Calves are autumn weaned and winter housed at Brynhelygan on a maize and grass silage, plus a home-grown protein diet.
They go back out to grass in the spring and housed again in the autumn, being fed a high protein silage mix before finishing over the second winter and early spring.
“We sell everything on the hook at around 24 months old, the Angus crosses going to Sheffield and destined for Scotbeef, while the Herefords are going into the Celtic Pride bespoke quality beef scheme run with the backing of Castell Howell Foods and Wynnstay,” says Tom.
“In the past we have used Limousin bulls on the sucklers but we found the calves did not seem to do so well off our grass and there is a growing tendency among buyers to go for native breeds.
“We were also finding that they did not want a big carcase, so we aim for a finished deadweight of between 280kg to 330kg, with the Angus crosses hitting 600kg live.
“In order to rear our own replacement suckler cows we have been purchasing around 50 bucket beef cross dairy calves a year and retaining what we consider to be the best heifers.
“The current fall in beef prices is, however, worrying but in our case, we are tending to spend as little as possible on inputs. Because we house the cows in cubicles from late October means we have low bedding costs which helps.
“We are also growing red clover and ryegrass leys, which along with the maize and barley means our feed costs are relatively low. A mainly self-feed system cuts down handling costs. “We only use contractors for drilling and harvesting the maize, a crop we have been growing for 10 years and with the cereals acreage forms a part of the rotational re-seeding programme for our grassland areas.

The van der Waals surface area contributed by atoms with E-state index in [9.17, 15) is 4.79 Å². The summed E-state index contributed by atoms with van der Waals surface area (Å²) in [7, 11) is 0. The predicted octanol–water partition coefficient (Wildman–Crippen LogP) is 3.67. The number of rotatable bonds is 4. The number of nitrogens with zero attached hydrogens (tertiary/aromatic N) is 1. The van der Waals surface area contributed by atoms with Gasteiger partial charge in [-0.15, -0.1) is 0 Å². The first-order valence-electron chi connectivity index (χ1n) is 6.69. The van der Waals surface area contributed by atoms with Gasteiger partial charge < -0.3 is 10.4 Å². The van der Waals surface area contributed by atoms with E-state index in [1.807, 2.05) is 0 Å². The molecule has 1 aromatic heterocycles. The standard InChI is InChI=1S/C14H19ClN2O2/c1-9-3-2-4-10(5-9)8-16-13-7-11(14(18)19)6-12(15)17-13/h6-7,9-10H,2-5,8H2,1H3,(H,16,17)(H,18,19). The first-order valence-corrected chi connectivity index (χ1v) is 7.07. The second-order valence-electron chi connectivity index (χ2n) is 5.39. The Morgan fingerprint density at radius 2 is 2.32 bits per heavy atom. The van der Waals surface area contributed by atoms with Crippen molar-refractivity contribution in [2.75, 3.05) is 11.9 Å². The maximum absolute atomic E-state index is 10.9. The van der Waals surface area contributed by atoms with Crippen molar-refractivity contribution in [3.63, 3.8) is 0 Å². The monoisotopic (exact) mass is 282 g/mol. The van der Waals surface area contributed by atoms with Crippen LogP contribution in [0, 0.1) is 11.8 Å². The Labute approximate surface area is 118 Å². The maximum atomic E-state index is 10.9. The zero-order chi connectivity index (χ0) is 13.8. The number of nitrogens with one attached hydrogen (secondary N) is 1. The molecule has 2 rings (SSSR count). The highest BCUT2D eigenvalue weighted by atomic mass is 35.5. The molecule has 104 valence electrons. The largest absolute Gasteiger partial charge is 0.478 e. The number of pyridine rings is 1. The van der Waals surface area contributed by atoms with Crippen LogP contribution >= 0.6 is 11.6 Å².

“Perhaps if beef prices remain poor there could well be more and more farmers moving away from suckler cows and that would be quite a serious retrograde step for the environment.
“To some extent even in rural areas part of the problem could be that the present-day generations of the general public have moved away from their grass roots and no longer know or maybe even care just how the food they eat is produced.
“I fear that for many people food is seen as a product they pick up as part of their weekly shop at the local supermarket,” says Tom.
On the sheep side the ewes are mainly home-bred Mule crossbreds with a move having been made back to a Beulah-type Speckled Face going to a Bluefaced Leicester ram. Some then go to Texel terminal tups and the others to Suffolk rams.
Over the years there have been problems with fluke but since switching to breeding their own replacement ewes a degree of resistance has gradually been built up.
Lambing is indoors from mid-February onwards in a self-built utility building, with ewes being fed maize silage from the time of housing.
“They just love it and go back out to grass well fit and with plenty of milk,” says Tom.
“All the lambs are finished and sold deadweight with grades mainly falling in the E, U and R3L brackets, with carcase weights in the 18kg to 20kg range and 40kg at the time of leaving the farm. The aim is be clear by Christmas.
“Sticking with a mixed farming regime rather than concentrating on a single enterprise allows us to be flexible, with one being able to cushion what could be poor market returns in another.”
So, with the festive season only a week away what will be on the Rees family dining tables on Christmas day? Will it be beef, lamb or turkey?
“Let’s put it this way,” they say. “Christmas would not be Christmas without a turkey - and long may that be the case.”
“Customers, whether it’s their first Christmas in charge of the cooking or a loyal regular, usually ask for advice on how to cook the turkey, says Jan Rees.
“There are lots of tips out there but what we always say is that it’s a shared process. You need a good quality fresh bird and a good cook."